Welcome to HEN - Transforming Conflict for our Health, Environment, Negotiation
HEN is published each month by Julia Menard:
Helping the Workplace Engage - One Tough Conversation at a Time! juliamenard.com
HEN arrives at the full moon -
because light transforms darkness.
Full Moon: June 13, 2014 - Year 12, Issue 6
Table of Contents:
1. HEALTH - Ostracism More Damaging than Bullying
That was the headline of a recent study from the University of BC. The study looks at the impact of "ostracism" in the workplace. This includes the subtle behaviours like not saying hello, not making eye contact or other ways of not acknowledging an individual's presence.
I don’t know about you, but I have found at times, when I’ve been upset about something, it seems easier to simply walk away. Like the old adage says: “If you can’t say anything nice, don’t say anything at all.”
However, over the years, I learned that although I may need to walk away to calm down (especially with family members!) - I need to say when I will return.
This small addition has made all the difference. It changed my impact from abandonment to taking a break.
This study says that being ignored at work is "worse for physical and mental well-being than harassment or bullying. Feeling excluded is significantly more likely to lead to job dissatisfaction, quitting and health problems. Ostracism actually leads people to feel more helpless, like they’re not worthy of any attention at all.”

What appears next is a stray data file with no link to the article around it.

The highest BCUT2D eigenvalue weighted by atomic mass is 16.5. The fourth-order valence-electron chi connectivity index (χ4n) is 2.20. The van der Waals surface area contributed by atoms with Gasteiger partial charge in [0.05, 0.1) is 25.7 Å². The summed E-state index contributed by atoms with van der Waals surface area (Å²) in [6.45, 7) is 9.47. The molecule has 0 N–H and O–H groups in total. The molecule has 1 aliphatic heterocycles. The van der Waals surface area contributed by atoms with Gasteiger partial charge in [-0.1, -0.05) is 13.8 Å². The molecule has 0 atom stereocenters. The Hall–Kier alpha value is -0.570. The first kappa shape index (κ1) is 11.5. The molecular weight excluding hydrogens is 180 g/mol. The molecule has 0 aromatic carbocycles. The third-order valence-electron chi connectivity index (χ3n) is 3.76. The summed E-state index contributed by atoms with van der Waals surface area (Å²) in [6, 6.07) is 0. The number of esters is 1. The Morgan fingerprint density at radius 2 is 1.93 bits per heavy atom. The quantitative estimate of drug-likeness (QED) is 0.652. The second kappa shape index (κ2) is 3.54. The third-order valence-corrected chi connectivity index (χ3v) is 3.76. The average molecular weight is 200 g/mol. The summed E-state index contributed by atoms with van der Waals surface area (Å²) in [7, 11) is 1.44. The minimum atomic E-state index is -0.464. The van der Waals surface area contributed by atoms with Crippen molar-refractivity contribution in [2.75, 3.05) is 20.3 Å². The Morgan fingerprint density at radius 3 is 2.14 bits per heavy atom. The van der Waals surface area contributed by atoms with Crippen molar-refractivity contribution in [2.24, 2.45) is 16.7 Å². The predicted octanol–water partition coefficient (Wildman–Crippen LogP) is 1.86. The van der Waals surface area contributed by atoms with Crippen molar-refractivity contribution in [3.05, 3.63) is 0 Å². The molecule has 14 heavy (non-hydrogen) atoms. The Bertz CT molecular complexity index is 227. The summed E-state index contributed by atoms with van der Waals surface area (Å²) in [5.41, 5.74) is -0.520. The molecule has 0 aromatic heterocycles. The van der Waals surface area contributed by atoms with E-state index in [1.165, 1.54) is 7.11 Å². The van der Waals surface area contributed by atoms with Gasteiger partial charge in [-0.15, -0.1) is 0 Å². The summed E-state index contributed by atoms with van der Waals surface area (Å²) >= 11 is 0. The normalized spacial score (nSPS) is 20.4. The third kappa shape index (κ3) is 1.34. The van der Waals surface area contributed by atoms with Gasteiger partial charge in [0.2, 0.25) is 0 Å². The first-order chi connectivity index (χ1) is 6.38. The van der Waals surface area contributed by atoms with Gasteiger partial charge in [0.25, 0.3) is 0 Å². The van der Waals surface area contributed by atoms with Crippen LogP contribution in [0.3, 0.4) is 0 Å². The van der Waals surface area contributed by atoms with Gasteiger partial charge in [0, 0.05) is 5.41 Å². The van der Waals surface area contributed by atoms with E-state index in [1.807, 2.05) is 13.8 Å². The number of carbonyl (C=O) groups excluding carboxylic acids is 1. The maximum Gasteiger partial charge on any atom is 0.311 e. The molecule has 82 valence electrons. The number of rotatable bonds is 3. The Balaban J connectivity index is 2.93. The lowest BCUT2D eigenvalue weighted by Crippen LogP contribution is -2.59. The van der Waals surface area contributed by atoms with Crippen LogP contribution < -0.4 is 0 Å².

Through a series of surveys, the researchers discovered that “people who claimed to have experienced ostracism were significantly more likely to report a degraded sense of workplace belonging and commitment, a stronger intention to quit their job, and a larger proportion of health problems.”
In one large organization, they have written into their policy that “ignoring someone” is one example of “bullying” behaviour.
Putting ignoring behaviour into your bullying policy allows employers a lot more leeway with how to deal with the behaviour in provinces in Canada that have personal bullying and harassment legislation. It can also give employees more concrete vocabulary to identify behaviours that aren’t working for them and speak up.
Ostracism, according to Purdue University psychologist Kipling D. Williams, is experienced in three stages. In the first, “immediate,” stage, the rejected person feels pain. Williams’ research has found that it doesn’t matter who you’re being rejected by or “how slight the slight appears”. People playing a computerized ball-toss game feel “the grief of exclusion” when a cartoon figure ignores them. In the lab, “African-Americans feel immediate pain when a Ku Klux Klan member leaves them out.”
An alarm has gone off in the brain — the same part that registers physical pain: Belonging, self-esteem, control, and meaningful recognition are under attack.
The second stage is the “coping” stage, when people figure out how to “improve their inclusionary status.” They pay attention to every social cue; they cooperate, conform, and obey. If belonging is a lost cause, they look to regain control. In extreme cases, “they may try to force people to pay attention.” For instance, a 2003 analysis of school shootings found that 13 of the 15 perpetrators had been ostracized.”
The third stage is resignation. Ostracism is depleting, so at some point, you give up. You become depressed, helpless, and despairing. Even memories of rejections that are from a long time ago can bring up those feelings.